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Volume 70, Issue 43, Thursday, October 21, 2004


Democrats to blame for draft fears

Jennifer Jackson
Opinion Columnist

College students everywhere are panicking in justified fear after learning of the bill currently in Congress calling for the reinstatement of the draft. A lot of us object to the draft for conscientious reasons and an inability to reconcile our personal beliefs with the idea of war, and this war in particular. A lot of us just don't feel like dropping our lives for two years to go get shot at and run the high risk that we will return to the United States handicapped, injured or in a body-bag.

But perhaps we should listen to an experienced, yet rarely heard opinion on the practical reasons for opposing a draft. 

Doug Rask, now a NASA engineer, was a college student in April 1971, when he received an official government notification to report to the nearby military base for a preliminary physical. Being in California, Rask was certainly exposed to opposition of the draft, but he personally determined that if he were drafted and sent to Vietnam, he would go willingly, though not happily.

"I felt it was a citizen's responsibility to serve if they were called to do so," he said. 

Knowing he would soon be drafted anyway, Rask pre-empted the official conscription process by enlisting in the Air Force, his preferred area of service. By August, 1971, he was reporting for duty, and it wasn't long before Rask immediately saw what he called "the downside of having the draft." Rask himself never saw any military combat. He was assigned to learn the Czech language and was stationed in Germany. But he was close enough to experience the problems of the draft.

"There were an awful lot of people that didn't want to be in the military and they caused a lot of trouble and cost the government a lot of money," he said. "They were continually disobeying orders, committing crimes, going (absent without leave), having to be caught, brought back, put in jail. Plus, (the military) didn't get the benefit of all the training it gave these people."

In addition, Rask said the effect of the rebellious attitudes was detrimental to morale.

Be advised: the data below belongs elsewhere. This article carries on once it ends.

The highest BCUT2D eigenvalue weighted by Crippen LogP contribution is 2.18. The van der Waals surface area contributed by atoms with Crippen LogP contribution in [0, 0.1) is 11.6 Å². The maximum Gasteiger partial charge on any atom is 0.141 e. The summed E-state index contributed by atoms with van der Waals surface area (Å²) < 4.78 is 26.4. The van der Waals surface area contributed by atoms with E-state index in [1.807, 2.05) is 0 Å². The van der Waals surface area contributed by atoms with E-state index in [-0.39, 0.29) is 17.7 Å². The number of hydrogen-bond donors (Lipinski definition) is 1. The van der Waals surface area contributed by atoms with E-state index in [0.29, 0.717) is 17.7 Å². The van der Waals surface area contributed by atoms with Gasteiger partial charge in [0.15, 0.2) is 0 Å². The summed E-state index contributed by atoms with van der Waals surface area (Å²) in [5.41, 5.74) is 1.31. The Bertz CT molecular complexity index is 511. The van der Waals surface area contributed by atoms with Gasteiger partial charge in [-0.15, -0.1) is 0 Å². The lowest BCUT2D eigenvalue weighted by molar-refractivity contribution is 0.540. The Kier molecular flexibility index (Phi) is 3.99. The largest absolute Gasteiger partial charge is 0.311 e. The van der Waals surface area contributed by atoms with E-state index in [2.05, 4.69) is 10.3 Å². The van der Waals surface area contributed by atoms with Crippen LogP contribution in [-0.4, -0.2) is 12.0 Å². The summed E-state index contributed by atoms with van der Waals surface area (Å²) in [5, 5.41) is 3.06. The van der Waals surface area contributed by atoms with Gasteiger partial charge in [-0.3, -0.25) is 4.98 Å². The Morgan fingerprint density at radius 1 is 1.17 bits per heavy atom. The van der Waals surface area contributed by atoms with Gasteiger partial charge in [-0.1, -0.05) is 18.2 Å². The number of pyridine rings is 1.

"In a lot of units there were a few who would simply not obey the rules," he said. "They didn't care about losing pay, they didn't care about losing stripes they just did what they wanted to do."

Rask recalls one soldier in particular who refused to cut his hair, and wore bright-colored socks and a flowered leather belt.

"When the guys who obey the rules see a guy like that staying in a unit, just because the cost of kicking him out is too great, morale goes down. They resent that a lot," he said.

But worst and most dangerous of all was the drug problem, Rask said.

"It's dangerous, because everybody has to depend on everybody else to survive," he said. "If you're operating any kind of heavy equipment -- vehicles, tanks, airplanes, watercraft impaired judgment (caused by drugs) is very dangerous."

The dangers for those who did not use drugs were even higher, though, Rask said, because fear of being reported, which was a soldier's duty, was constant, and the consequences severe.

"And so if somebody got turned in, anybody who was known as a non-user was in danger," he said. "There were people killed over that kind of thing."

A friend of Rask's who was stationed in Vietnam witnessed the death of a lieutenant after two soldiers tossed a grenade in his tent because he was planning to report their drug use. Because he stayed in the military until 1988 and personally witnessed drug use decline once the draft ended, Rask believes that the drug problems were caused by discontented draftees.

"In an all-volunteer force, almost everyone there wanted to be there," he said.

The current bill before the House of Representatives, H.R. 163, proposed by Democratic Rep. Charles Rangel, would make eligible all persons -- male or female, college student or not- for being drafted.

While President Bush has been often accused of planning to reinstate the draft, the main proponents and writers of this bill have all been Democrats. In addition, in a recent vote over whether the rules should be suspended to get the bill passed, the motion suffered an embarrassing defeat of two yeas to 402 nays, with both favorable votes being cast by Democratic representatives.

Nonetheless, the draft is a real possibility, and as college students, we have a vested interest in following the process because few groups would be more heavily drawn on than college students were the draft reinstated.

But as we each consider our reasons for opposing or supporting the draft, it wouldn't hurt to pause for a minute to learn from the wisdom of a more experienced voice.

Jackson, a columnist for The Daily Cougar, 
can be reached at

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